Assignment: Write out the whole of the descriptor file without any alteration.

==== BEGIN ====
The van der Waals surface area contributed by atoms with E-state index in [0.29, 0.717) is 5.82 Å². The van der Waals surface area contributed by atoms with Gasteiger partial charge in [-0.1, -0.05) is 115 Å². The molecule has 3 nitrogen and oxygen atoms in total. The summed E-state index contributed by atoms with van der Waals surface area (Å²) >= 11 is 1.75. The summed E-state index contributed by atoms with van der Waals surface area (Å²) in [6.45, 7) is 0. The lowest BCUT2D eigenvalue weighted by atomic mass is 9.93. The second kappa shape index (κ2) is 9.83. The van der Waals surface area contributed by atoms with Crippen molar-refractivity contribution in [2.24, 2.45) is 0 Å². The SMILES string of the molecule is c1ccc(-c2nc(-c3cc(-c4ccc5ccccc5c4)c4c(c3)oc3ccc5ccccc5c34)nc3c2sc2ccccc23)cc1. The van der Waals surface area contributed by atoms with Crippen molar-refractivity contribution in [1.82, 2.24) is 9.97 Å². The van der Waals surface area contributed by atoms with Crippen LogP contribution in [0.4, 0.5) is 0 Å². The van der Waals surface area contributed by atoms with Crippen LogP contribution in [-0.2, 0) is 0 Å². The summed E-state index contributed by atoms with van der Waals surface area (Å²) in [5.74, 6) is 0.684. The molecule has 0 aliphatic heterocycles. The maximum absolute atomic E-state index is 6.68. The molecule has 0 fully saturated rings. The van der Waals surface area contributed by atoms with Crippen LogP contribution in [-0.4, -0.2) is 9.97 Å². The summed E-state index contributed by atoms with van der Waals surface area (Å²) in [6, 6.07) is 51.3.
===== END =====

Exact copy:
The van der Waals surface area contributed by atoms with E-state index in [0.29, 0.717) is 5.82 Å². The van der Waals surface area contributed by atoms with Gasteiger partial charge in [-0.1, -0.05) is 115 Å². The molecule has 3 nitrogen and oxygen atoms in total. The summed E-state index contributed by atoms with van der Waals surface area (Å²) >= 11 is 1.75. The summed E-state index contributed by atoms with van der Waals surface area (Å²) in [6.45, 7) is 0. The lowest BCUT2D eigenvalue weighted by atomic mass is 9.93. The second kappa shape index (κ2) is 9.83. The van der Waals surface area contributed by atoms with Crippen molar-refractivity contribution in [2.24, 2.45) is 0 Å². The SMILES string of the molecule is c1ccc(-c2nc(-c3cc(-c4ccc5ccccc5c4)c4c(c3)oc3ccc5ccccc5c34)nc3c2sc2ccccc23)cc1. The van der Waals surface area contributed by atoms with Crippen molar-refractivity contribution in [1.82, 2.24) is 9.97 Å². The van der Waals surface area contributed by atoms with Crippen LogP contribution in [0.4, 0.5) is 0 Å². The van der Waals surface area contributed by atoms with Crippen LogP contribution in [-0.2, 0) is 0 Å². The summed E-state index contributed by atoms with van der Waals surface area (Å²) in [5.74, 6) is 0.684. The molecule has 0 aliphatic heterocycles. The maximum absolute atomic E-state index is 6.68. The molecule has 0 fully saturated rings. The van der Waals surface area contributed by atoms with Crippen LogP contribution in [-0.4, -0.2) is 9.97 Å². The summed E-state index contributed by atoms with van der Waals surface area (Å²) in [6, 6.07) is 51.3.